Running EtiquetteAt the 1978 New York City Marathon, while helicopters beat the air above the Verrazano-Narrows Bridge like so many overstuffed dragonflies, a little figure far below ran about frantically waving his arms, trying to make order from chaos. Fred Lebow, no slouch of a runner himself, was trying to pull off the biggest marathon in the history of the world. Despite the fact that he'd done it before and had spent months of planning, some systems were not functioning perfectly. He would later criticize himself for the failure to provide certain mile markers, for the lack of effective split times, and for a hundred-and-one other real or imagined failures in the effort to move some 10,000 people 26 miles.
Perhaps the most annoying systems breakdown at the New York City Marathon took place at the starting line on the male side of the bridge - and there was little Fred Lebow could do about it, because it was more a malady of the current running boom than something that could be conveniently legislated away in committee meetings at the New York Roadrunners Club.
The most flagrant disregard of running etiquette occurs at the start of a race like New York. Despite Fred Lebow's attention to having signs at the start behind which marathoners of various abilities were supposed to line up, there was total chaos. Runners who knew they would be doing 4:20 marathons were lining up with those who were capable of 2:45s. The New York computer had assigned race numbers according to previous best times: theoretically all 2000-2999 should have been grouped in one place. Unfortunately, there were many 4000s and 5000s in front of the 2000s.
When the cannon was fired to start the race, many of the runners with 2000 numbers found themselves having to attempt broken-field running around an assortment of runners who should have been 100 yards behind them at the start. Doing broken-field running off the starting line tends to bind up the muscles in the legs and does everything but allow the runner to develop a smooth and relaxed stride. Some runners with 2000 numbers spent 24 minutes crossing the bridge when it should have taken only 14-15 minutes.
It is not a problem unique to New York or unique to marathons.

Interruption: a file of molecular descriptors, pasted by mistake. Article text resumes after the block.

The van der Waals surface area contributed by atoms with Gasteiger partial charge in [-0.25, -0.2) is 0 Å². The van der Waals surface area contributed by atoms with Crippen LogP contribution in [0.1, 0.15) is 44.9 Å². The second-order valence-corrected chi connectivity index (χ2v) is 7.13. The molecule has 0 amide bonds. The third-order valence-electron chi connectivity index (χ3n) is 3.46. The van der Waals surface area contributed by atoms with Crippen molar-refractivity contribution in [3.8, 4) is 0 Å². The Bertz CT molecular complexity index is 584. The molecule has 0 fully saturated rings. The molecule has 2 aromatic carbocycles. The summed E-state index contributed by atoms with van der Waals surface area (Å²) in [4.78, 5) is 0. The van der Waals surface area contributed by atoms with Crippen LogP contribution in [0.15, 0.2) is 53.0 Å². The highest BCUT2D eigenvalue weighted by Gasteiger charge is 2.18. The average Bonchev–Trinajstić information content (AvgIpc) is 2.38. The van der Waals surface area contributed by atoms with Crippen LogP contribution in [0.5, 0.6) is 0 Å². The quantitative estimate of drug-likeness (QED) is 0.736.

Recently several of us ran a 10-kilometer race one weekend and a marathon the following weekend (certainly not a practice that is encouraged, but one that is a symptom of over-enthusiasm).
There were nearly 200 runners in the shorter race. We inched our way up to the sixth row from the front, planning on running between 38 and 39 minutes. Within the first block of the race we had to pass three guys running side-by-side holding a conversation and not paying attention to anything going on around them, an elderly gentleman running in high-top sneakers, a group of kids who were getting themselves tangled in everyone's legs, and several women who had not even bothered to remove their warm-ups for the race.
The following Sunday, at the marathon, with a 3X5 card bearing split times safety-pinned upside down to my shirt so I could read it easier, two of us stood about 20 yards back from the front row. Two middle-aged men in front of us turned around, looked at the splits and smiled. "You're gonna try for a 3:15, huh? We're hoping to break 4:30." They turned back toward the front and continued their conversation as the starting gun was raised. By sprinting toward the side and using the pavement, we managed to get around them and a few others within the first half-mile. They still hadn't come in when we were showered, dressed, and headed to our car.
Starting where your abilities dictate makes a race run smoother for everyone. It allows the faster runners to get away smoothly on their way to better times; it allows the slower runners to concentrate on their own efforts without having to wish they'd worn a rearview mirror so they could anticipate the next fast runner coming past them at five miles an hour faster, possibly having to use an elbow that hasn't been raised in frustration since track season.
It would be a welcome relief at a race to merely hear the command to start and then the sound of the runners breathing together in their effort, instead of having to run through a shower of "Track!" and "Coming through" and "Passing on the left."
By practicing it now, it would save Fred Lebow a lot of anxiety come October.